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Teala62

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  1. Like
    Teala62 got a reaction from Rae Reich in WEIRD NOISE ON BRENT CXC   
    A  SHOUTING  THANK YOU to Neil, Pres, Mark C, Chris, and Greybeard !!
    Thanks  to all of you great people who helped me, I was able to get that CXC.
     Now the adventure begins. I will be replacing the belt so I have to order it and learn how to install it.
    I'm off to look for information about what I may need to do to service/clean/oil the motor.  I think it might need something because when I did not use my sewing machine for 10 years I needed to clean up its moving parts and have the machine gone over.  But for $400, I am very happy. I will tackle the foot pedal first.  My first search for how to change the belt brought up a video from brent!!! YAY now I need to order my belt.  
    THANK YOU AGAIN GUYS!!!!
     
  2. Like
    Teala62 got a reaction from Marcia Selsor in Pottery amateur in need of advice :)   
    Hi and welcome,
    I am not in the pottery business, but I agree completely with what Min said.  I paid for much of my college tuition in the 70's making tea sets and tea ceremony cups.  Then, I began to work as an English teacher and had no time for pottery even though I did make a kick wheel.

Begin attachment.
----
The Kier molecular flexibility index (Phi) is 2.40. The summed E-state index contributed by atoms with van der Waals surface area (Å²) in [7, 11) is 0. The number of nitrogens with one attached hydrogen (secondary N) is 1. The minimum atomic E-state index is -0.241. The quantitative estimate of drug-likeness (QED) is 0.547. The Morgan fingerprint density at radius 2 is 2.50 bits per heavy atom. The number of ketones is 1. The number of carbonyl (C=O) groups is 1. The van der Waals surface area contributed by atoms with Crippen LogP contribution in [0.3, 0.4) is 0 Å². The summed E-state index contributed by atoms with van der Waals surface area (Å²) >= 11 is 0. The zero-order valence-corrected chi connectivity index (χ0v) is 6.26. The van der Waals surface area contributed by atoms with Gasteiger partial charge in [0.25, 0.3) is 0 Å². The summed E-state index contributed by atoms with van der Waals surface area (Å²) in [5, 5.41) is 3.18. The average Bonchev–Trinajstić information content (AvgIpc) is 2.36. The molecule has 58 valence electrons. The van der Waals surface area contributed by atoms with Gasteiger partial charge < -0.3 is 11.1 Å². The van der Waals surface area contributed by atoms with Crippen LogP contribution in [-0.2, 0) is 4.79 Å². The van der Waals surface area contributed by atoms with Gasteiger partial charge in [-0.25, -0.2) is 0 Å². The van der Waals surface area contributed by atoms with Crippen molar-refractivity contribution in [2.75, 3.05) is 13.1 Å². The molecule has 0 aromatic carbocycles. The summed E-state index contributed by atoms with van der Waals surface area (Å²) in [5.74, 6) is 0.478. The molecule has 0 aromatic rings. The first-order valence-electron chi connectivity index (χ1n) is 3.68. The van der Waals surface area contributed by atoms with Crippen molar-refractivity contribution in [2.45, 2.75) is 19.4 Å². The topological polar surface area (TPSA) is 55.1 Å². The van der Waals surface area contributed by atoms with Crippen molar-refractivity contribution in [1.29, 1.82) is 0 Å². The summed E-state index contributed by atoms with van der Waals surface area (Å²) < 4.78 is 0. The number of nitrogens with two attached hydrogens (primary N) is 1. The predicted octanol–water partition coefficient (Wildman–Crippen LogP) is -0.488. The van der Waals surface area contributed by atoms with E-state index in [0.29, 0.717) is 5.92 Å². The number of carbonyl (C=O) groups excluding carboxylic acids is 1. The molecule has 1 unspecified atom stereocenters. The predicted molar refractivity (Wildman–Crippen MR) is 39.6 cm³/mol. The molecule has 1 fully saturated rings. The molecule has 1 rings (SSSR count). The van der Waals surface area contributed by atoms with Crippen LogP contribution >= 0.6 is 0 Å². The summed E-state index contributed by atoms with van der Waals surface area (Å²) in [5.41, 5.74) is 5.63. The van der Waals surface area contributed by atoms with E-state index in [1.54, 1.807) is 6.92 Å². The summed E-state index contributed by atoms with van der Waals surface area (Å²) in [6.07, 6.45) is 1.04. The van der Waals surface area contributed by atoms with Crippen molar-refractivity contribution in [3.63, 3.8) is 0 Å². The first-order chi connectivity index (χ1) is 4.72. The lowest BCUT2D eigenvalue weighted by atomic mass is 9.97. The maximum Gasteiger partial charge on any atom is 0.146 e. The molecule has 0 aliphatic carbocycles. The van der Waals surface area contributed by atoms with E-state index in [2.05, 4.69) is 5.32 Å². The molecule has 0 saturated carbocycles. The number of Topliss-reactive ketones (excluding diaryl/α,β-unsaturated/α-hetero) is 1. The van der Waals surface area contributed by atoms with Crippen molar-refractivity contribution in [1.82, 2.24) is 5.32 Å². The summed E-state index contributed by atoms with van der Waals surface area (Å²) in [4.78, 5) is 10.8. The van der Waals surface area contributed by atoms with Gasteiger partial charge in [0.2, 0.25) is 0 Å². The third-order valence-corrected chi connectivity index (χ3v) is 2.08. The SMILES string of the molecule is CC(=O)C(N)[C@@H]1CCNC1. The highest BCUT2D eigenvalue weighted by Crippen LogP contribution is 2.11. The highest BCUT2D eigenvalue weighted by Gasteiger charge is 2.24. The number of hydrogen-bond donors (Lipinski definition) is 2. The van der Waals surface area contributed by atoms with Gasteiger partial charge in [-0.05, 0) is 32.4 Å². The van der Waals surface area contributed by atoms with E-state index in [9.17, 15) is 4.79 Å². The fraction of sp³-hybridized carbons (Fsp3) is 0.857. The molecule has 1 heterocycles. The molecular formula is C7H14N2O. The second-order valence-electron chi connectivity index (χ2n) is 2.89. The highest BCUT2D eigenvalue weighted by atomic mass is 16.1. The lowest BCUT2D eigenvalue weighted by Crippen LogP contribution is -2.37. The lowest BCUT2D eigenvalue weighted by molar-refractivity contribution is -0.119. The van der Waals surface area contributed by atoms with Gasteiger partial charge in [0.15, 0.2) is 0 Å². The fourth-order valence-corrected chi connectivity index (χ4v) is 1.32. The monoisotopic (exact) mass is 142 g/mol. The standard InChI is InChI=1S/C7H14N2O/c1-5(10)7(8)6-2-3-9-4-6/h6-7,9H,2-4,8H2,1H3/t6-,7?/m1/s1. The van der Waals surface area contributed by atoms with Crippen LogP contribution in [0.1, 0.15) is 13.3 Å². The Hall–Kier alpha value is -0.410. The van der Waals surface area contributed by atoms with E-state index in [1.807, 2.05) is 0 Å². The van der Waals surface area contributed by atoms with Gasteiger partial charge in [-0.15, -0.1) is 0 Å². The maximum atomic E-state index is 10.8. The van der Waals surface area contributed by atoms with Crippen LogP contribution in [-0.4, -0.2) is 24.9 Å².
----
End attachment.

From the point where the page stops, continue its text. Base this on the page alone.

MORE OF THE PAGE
Flash forward 40+years. In 2013, I took classes at a local community college and began to try to revive my throwing skills. The first day of class I thought it would be like riding a bike and my hands, arms, back, and rythym would all come just pick up where I left off in the 70's.  Even with practice, I am still not where I was 40 years ago.  It takes  many long days and hours of practice and analyzing  the work you do.  The first day we threw ten five inch cylinders and cut them in half to evaluate how well they were done.  They were to be the same size and weight.   The other experienced potters in my class are still working at improving, evaluating,  and adjusting their techniques.
    In addition I  have had 3 different teachers and each one has taught me different things in different ways. 
    This summer I decided to focus on hand building. This teacher's approach and methods are rigorous. She focuses on improving and perfecting technique.  Her requirements build good studio habits.   She has a totally different approach and perspective than the other two.  I am learning so much about hand building and  throwing that neither one of the previous teachers had even mentioned.  
    I hear here talk to the students throwing and she is so precise in her comments that I am even tempted to try to do some wheel throwing so she can help me with that.  My first class the teacher said "Center your clay and pull up your walls."  No demo, just words.   
    Min's advice is spot on.  I thought I had a pretty thorough understanding of hand building; however, this summer has taught me there's still plenty to learn and perfect.
  3. Like
    Teala62 reacted to Mark C. in Bailey 22" Mini Might II Table Roller   
    I hate to be the bearer of bad news but this statement is just not true.
    (My instructor said she does not recommend using a slab roller because it pulls the clay too much--she said a good rolling pin is much better.)